Thursday, September 25, 2014

You Can Never Go Home Again



There's an old adage that says you can never go home again.  The thought behind the saying is quite profound.  The idea is that both you and your childhood home will have changed so much in the intervening years that nothing will be quite the same as it once was.  There's a lot of truth in that adage.  This past week I had the opportunity of returning to the small south Texas town where I grew up--having lived there from the first grade to high school graduation.  I discovered that much about the town had indeed changed.  The high school I attended no longer exists, having been bulldozed to make room for a brand new facility completed just last year.  The old Rialto movie theater has been converted into a center for the performing arts.  The town has grown population-wise, as has the school.  Current population is 2520 whereas it was only about 2000 when I left there in 1971.  Many of the folks that I knew have moved away.  Only about 10 or so of our graduating class of 54 students showed up for the all-class reunion.  There were very few familiar faces at First Baptist Church on Sunday morning, though it was great to reconnect with a handful whom I remembered.

With all of the changes, some things remained the same.  Folks displayed lots of pride in the town's accomplishments as it celebrated 100 years of existence.  High school football still rules on Friday nights.  Small-town friendliness still characterizes George West as people waved at and greeted each other in passing or as they met at the various centennial gatherings.  South Texas barbecue still tastes great as well, though I'm not sure that it rivals Kansas City's version.

One thing going home prompted was lots of reflection about the folks who helped shape my life--my parents, grandparents, extended family, teachers, classmates, pastors, Sunday School teachers and other church leaders, coaches, and many others.  I found myself frequently pausing to thank God for their investment in my life.  I hope that you'll spend some time thinking in these days about those who helped shape your life as well and that you'll express thanksgiving to God for their part in helping make you who you are today.  If they're still living, a card or a phone call could be a wonderful means of catching up and encouraging them as you express thanks for their part in your formation.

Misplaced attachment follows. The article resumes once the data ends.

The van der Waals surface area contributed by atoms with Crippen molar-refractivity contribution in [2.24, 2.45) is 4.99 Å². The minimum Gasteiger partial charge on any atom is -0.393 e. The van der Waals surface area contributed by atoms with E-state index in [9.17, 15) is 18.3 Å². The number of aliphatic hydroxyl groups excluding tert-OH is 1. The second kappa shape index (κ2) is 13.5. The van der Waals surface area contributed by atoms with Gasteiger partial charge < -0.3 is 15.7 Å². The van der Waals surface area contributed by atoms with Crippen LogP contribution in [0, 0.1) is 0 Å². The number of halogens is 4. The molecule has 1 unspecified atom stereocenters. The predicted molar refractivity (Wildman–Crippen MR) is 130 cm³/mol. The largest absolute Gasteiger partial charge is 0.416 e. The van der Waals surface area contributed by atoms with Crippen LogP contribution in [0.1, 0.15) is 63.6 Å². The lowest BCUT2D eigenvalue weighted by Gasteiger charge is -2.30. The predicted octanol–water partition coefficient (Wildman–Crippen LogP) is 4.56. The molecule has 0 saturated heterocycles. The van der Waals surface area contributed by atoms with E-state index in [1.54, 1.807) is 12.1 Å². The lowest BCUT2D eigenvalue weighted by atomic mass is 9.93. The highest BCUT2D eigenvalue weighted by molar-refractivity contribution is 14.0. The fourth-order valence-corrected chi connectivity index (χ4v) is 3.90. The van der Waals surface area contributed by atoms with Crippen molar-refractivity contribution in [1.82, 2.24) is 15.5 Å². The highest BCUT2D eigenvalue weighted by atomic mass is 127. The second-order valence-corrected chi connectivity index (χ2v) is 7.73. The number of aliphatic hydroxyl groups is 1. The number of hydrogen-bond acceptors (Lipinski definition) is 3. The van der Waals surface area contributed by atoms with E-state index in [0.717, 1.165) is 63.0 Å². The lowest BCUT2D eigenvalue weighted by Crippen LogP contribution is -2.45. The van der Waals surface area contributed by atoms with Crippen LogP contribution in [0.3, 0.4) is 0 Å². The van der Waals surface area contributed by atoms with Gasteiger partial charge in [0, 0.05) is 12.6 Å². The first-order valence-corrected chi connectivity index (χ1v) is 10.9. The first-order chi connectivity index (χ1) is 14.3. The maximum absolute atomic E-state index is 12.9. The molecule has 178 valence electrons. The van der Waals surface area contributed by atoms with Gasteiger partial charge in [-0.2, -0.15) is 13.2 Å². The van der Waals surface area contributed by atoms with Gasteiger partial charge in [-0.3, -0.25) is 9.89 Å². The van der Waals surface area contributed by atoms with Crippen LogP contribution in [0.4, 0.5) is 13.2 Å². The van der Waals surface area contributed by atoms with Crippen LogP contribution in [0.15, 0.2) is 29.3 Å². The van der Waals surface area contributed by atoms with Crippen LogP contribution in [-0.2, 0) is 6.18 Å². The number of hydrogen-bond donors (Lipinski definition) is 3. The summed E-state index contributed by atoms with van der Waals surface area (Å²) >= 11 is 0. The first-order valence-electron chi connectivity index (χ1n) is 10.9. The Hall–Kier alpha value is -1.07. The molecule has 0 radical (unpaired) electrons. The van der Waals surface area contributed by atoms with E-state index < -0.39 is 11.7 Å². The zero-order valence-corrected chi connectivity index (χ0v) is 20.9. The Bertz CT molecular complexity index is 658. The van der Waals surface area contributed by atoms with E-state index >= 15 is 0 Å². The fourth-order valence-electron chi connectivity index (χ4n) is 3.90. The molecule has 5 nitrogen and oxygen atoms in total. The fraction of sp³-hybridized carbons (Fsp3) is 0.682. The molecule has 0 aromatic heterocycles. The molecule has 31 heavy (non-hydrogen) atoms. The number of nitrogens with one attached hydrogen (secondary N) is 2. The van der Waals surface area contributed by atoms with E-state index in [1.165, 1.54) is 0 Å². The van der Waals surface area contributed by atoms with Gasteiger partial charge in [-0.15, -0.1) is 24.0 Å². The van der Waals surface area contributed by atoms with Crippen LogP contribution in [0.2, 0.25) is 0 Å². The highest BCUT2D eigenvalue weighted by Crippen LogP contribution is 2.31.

Thursday, June 19, 2014

A Life Lesson from Benedict Arnold



Most of us are familiar with the name of Benedict Arnold, one of the most famous (or rather infamous) military figures in U.S. history.  Born in 1741, Arnold was a strong patriot and capable military leader and strategist in the early years of the American Revolution.  He led several successful military campaigns for the American forces against the British and as a result, George Washington appointed him as a military commander in Philadelphia.  There Arnold's loyalties began to shift.  He was passed over for promotion on several occasions by the Continental Congress and he viewed them as petty, bickering incompetents.  (Some might suggest at this point that history repeats itself, but I'm not going there). 

By 1779, Arnold became convinced that the best path forward was to rejoin the British Empire and he secretly aligned himself with the British loyalists.  In his role as a double agent, Arnold engaged in a conspiracy to allow the British troops to defeat the American forces under his command at West Point.  Before the plan could be enacted, Arnold's British contact was discovered and subsequently hanged.  Arnold fled to the British for safety and was made a brigadier general in their army, later leading an invasion of Virginia.  He served with the British until their defeat at Yorktown in 1781, at which point he moved to London.

Arnold is best remembered today as a famous traitor to the cause of American freedom.  A man with great potential and leadership capacity allowed perceived personal slights against him to sway his allegiance to his country.  The question arises as to whether we might also be guilty of harboring hurts and resentment regarding wrongs that we consider others have directed against us.  Practicing forgiveness and seeking reconciliation is a lot healthier course of action than growing embittered and forfeiting friendships.  May Arnold's negative behavior serve as an example for us to avoid as we live out our faith.

Wednesday, April 23, 2014

There's Only One (Holy One)